U.S. Department of Agriculture: Agricultural Research Service, Lincoln, Nebraska


Date of this Version



Published in Planta (2006) 223: 1154–1164.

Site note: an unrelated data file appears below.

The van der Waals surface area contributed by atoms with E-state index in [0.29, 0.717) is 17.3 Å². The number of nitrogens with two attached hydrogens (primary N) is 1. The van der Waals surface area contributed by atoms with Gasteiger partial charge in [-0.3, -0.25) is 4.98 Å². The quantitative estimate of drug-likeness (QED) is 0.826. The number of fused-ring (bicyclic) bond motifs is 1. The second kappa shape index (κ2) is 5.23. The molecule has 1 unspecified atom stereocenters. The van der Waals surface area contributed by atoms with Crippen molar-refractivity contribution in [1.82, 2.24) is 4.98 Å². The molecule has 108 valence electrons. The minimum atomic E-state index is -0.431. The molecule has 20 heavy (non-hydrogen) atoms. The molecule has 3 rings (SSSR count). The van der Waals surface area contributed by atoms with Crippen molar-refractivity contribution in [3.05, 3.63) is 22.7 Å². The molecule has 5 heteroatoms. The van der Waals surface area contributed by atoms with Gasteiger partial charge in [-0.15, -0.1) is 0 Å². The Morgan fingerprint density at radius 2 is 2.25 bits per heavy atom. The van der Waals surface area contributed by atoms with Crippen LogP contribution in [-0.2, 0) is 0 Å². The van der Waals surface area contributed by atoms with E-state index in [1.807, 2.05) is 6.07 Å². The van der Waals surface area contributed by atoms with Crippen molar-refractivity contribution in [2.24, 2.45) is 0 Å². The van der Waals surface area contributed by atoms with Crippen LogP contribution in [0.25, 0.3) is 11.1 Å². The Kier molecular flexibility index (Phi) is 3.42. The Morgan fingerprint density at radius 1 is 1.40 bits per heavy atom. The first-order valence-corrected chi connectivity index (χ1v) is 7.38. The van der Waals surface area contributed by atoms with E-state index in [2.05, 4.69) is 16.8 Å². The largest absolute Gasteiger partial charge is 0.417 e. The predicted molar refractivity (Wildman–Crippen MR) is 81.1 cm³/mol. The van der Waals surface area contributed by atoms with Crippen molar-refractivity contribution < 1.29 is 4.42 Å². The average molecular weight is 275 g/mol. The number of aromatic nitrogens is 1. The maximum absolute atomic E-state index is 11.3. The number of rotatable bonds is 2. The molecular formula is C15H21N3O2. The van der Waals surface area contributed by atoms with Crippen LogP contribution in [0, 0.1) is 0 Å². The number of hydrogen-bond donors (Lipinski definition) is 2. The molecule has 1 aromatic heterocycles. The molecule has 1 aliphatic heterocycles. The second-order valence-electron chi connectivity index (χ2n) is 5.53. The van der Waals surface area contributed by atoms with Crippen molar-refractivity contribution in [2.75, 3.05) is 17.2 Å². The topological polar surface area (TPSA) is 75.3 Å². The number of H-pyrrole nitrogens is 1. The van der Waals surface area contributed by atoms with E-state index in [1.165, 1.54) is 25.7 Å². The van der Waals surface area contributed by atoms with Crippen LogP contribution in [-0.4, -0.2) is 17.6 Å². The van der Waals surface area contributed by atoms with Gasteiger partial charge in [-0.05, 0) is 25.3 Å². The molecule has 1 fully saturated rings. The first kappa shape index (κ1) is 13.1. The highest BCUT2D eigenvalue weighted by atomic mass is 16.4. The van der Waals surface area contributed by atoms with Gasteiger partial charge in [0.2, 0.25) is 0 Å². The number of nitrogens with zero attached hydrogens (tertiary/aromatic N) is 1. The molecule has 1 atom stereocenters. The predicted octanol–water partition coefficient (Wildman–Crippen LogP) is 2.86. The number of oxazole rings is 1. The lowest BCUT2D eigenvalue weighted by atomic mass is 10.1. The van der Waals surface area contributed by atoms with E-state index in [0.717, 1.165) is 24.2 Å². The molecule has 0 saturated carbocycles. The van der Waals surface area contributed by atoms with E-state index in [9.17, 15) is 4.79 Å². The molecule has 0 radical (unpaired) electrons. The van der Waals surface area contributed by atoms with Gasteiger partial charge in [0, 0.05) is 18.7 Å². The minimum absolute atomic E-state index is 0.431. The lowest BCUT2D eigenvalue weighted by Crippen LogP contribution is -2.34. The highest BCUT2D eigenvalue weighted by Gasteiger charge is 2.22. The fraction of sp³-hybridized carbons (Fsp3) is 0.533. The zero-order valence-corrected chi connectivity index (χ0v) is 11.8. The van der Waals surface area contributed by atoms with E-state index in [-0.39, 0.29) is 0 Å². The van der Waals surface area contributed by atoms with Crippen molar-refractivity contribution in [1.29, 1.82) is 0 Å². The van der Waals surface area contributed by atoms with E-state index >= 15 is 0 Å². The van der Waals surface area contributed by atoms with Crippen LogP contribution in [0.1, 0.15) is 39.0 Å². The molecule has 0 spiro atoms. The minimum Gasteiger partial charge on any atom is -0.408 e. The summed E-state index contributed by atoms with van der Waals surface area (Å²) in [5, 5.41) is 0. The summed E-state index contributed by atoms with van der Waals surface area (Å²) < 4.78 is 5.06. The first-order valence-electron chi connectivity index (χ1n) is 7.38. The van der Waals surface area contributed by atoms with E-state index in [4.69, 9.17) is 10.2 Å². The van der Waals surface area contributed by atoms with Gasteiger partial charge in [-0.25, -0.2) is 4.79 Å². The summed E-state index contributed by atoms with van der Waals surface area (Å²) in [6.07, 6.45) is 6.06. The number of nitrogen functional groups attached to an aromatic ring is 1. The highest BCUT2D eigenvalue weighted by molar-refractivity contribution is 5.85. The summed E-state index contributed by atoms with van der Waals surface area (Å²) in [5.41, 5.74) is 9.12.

The nitric oxide (NO) donor sodium nitroprusside (SNP) significantly promoted germination of switchgrass (Panicum virgatum L. cv Kanlow) in the light and in the dark at 25°C, across a broad range of concentrations. SNP also promoted seed germination in two other warm-season grasses. A chemical scavenger of NO inhibited germination and blocked SNP stimulation of seed germination. The phenolic (+)-catechin acted synergistically with SNP and nitrite in promoting seed germination. Acidified nitrite, an alternate NO donor also significantly stimulated seed germination. Interestingly, sodium cyanide, potassium ferricyanide and potassium ferrocyanide at 200 lM strongly enhanced seed germination as well, whereas potassium chloride was without effect. Ferrocyanide and cyanide stimulation of seed germination was blocked by an NO scavenger. Incubation of seeds with a fluorescent NO-specific probe provided evidence for NO production in germinating switchgrass seeds. Abscisic acid (ABA) at 10 lM depressed germination, inhibited root elongation and essentially abolished coleoptile emergence. SNP partially overcame ABA effects on radicle emergence but did not overcome the effects of ABA on coleoptile elongation. Light microscopy indicated extension of the radicle and coleoptiles in seeds maintained on water or on SNP after 2 days. In contrast, there was minimal growth of the radicle and coleoptile in ABA-treated seeds even after 3– 4 days. These data indicate that seed germination of warm-season grasses is significantly influenced by NO signaling pathways and document that NO could be an endogenous trigger for release from dormancy in these species.